By the late '90s, electro had been absorbing traits of other styles of electronic music for years. While the UK was initially inspired by the sound of Detroit, it had put its own stamp on the form, as had various other scenes around the world. It wasn't uncommon for electro producers to also work in breaks, IDM and, notably, tech house—many killer electro tracks are tucked away on the B-sides of late '90s tech house records. While Scopex is undoubtedly purist in its approach, it's not electro for electro's sake. At their best, these tracks burst out of themselves, leaving the pedantry of genre analysis in a cloud of space dust.
Take "Wav. Form (Mix)" from Simm City. The wobbing bass in the intro wouldn't be out of place in the breakdown of a techstep track, and it's crowned by a sizzling synth tone that scans the scene like a menacing eye. As a dry 808 attempts to cut through the billowing subs, the groove is steadily laced with machine chatter and synth babble. It becomes hard to keep track of what's what as the line between percussion and synth breaks down. A paranoid melody brings things to a fever pitch, only for it all to suddenly vanish, revealing a gorgeous pad whose lilting pitch creates a serene, almost drugged sense of calm. It's a masterful twist that turns an already sickening track into something timeless.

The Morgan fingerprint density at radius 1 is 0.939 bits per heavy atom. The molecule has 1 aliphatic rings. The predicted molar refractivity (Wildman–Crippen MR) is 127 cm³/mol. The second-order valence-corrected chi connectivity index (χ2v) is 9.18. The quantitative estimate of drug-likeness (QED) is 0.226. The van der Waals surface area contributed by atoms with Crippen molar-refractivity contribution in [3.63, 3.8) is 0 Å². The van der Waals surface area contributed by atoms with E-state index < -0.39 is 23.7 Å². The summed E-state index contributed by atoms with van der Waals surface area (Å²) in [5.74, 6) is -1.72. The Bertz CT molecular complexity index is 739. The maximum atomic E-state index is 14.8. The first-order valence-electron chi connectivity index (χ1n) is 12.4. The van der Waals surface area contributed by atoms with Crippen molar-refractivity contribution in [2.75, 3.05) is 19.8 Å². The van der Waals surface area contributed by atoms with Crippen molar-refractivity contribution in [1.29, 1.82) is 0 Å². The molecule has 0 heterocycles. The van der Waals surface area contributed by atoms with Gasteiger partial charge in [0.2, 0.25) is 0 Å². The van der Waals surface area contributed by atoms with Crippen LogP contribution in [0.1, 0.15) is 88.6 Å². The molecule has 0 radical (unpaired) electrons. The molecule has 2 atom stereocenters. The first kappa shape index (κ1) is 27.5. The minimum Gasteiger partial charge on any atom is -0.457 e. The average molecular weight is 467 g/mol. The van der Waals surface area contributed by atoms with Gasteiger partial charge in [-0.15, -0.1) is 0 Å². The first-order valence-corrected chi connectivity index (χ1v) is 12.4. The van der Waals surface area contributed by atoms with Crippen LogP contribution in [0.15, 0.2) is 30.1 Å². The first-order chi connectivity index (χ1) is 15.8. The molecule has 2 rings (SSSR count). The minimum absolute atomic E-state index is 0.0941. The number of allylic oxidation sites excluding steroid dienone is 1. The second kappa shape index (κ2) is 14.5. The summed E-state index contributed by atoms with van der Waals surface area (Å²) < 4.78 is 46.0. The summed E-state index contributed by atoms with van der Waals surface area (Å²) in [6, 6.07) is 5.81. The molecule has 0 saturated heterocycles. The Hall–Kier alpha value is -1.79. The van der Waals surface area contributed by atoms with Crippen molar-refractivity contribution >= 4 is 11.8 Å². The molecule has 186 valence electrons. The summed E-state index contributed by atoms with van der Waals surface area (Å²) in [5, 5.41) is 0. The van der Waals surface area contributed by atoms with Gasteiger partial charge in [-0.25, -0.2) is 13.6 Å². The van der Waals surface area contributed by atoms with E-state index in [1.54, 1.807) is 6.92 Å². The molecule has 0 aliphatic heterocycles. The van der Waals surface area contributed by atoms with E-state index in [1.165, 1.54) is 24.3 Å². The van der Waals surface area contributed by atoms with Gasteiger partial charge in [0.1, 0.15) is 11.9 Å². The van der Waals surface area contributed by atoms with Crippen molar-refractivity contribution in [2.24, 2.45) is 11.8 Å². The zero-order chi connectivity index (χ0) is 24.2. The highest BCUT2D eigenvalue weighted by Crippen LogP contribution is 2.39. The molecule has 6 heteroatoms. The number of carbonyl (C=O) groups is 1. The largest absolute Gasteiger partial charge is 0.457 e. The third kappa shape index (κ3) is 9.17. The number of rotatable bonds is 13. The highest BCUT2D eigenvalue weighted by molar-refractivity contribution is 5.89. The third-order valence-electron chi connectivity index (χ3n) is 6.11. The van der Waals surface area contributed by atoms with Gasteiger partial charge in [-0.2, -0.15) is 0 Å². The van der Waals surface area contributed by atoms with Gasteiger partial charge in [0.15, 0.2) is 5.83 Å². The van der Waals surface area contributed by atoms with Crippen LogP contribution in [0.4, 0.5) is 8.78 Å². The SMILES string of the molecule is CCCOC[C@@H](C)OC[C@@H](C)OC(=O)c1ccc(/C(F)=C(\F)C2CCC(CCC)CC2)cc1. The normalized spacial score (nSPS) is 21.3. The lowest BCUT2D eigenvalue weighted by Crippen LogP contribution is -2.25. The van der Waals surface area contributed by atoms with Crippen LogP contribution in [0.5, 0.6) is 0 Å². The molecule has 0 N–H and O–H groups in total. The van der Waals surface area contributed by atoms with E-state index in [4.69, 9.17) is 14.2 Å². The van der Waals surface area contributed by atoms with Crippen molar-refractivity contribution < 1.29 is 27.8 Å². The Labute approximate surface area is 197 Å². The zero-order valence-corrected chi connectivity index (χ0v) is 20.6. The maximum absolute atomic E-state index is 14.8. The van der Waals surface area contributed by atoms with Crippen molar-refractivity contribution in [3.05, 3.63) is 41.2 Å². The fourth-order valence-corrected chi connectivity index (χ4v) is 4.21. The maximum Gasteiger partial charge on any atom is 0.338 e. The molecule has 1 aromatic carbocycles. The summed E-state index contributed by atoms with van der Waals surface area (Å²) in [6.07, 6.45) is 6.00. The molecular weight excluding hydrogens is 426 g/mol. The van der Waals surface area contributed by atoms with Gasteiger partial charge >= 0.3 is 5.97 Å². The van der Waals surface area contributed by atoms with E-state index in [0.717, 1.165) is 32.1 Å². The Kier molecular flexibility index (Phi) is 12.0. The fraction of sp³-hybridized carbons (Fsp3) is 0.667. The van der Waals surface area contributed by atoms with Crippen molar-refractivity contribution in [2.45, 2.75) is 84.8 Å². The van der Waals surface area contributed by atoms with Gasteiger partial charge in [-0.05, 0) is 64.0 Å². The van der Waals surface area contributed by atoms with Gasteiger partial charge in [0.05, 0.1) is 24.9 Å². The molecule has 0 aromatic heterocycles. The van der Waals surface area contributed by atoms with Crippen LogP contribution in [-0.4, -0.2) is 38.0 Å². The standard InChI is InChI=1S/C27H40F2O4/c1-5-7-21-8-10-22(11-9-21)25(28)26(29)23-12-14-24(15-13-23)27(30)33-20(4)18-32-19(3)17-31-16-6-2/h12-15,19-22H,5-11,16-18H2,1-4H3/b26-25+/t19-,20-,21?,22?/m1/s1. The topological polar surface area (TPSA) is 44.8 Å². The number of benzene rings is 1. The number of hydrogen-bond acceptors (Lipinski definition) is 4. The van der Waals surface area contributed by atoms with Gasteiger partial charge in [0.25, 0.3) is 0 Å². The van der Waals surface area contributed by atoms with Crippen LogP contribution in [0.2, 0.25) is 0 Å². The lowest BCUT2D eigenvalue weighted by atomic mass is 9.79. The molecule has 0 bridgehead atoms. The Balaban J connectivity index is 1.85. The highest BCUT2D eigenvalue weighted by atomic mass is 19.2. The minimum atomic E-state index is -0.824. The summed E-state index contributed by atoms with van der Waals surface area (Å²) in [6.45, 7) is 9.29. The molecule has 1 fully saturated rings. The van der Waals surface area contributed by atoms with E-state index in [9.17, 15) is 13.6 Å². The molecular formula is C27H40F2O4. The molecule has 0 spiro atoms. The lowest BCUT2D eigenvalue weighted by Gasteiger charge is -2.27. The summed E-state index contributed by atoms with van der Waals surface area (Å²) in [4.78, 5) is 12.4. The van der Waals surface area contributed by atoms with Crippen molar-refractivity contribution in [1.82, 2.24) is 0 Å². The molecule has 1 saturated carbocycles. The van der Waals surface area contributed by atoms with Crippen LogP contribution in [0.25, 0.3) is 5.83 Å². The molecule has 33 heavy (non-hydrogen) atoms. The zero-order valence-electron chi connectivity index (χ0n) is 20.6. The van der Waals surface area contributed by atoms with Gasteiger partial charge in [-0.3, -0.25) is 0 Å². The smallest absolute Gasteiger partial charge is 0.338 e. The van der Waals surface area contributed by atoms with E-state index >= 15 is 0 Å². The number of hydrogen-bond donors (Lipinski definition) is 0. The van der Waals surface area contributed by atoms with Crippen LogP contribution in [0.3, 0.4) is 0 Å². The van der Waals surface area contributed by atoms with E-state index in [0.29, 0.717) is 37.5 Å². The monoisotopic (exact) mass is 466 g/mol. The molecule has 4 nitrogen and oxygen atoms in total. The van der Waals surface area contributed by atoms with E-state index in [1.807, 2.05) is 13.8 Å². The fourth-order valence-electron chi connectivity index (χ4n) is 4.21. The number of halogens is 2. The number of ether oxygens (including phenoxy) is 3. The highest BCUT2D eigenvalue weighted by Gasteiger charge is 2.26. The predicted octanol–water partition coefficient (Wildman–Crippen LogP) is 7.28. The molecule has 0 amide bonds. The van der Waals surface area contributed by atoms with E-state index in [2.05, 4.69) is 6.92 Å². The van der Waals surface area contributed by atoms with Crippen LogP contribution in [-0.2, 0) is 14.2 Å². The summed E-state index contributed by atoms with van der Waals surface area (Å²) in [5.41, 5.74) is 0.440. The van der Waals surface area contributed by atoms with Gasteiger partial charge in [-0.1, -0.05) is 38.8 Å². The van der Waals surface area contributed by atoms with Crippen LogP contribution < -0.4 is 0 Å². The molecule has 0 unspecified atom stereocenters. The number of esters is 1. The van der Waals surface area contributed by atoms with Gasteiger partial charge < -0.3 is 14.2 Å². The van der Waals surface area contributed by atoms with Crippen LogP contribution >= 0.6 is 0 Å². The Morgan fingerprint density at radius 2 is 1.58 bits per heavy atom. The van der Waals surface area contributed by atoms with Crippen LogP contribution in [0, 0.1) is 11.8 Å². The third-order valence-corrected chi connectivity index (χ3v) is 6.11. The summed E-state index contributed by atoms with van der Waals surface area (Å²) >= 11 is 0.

Scopex often makes you feel like you're locked in a sort of audio dog fight. But it's always balanced by an unlikely approachability. No matter how alien and angular things get, there's always an element of funk. The previously unreleased "Optimal Flow" overdoses on roiling, seasick subs. "Knife Edge" handles a monstrous, reptilian bassline with flair, deftly turning audacious and complex sounds into something genuinely catchy. Pollon's "Lost Souls (Mix)" seems intent on stomping your face in, but the weaving bass and strafing lasers make you feel like you've jumped to light speed. On the other hand, Scopex can also be gorgeous, fragile and thoughtful. Simulant's "Musical Box" has the miniature charm and innocence of its namesake, while Pollon's "Lonely Planet" reaches almost Balearic heights with its wide, sweeping synth harmonies.
Perhaps the label was always meant to be a temporary endeavour. But you can imagine, in a moment of insight, that its creators had a sense of what they'd done and realised nothing more needed to be said. When electro recedes back into the background, Scopex will continue to stand apart.
Mon / 29 Jan 2018
01. Simulant - New Machines
02. Simulant - Musical Box
03. Simulant - Wav. Form
04. Simulant - Wav. Form (Mix)
05. Simulant - Track 5 (Locked Groove)
06. Simulant - Knife Edge
07. Simulant - Spectre
08. Simulant - Access Future Audio
09. Simulant - Access Future Audio (Mix)
10. Pollon - Lost Souls
11. Pollon - Lonely Planet
12. Pollon - Intro
13. Pollon - Lost Souls (Mix)
14. Pollon - Xtro
15. Simulant - Optimal Flow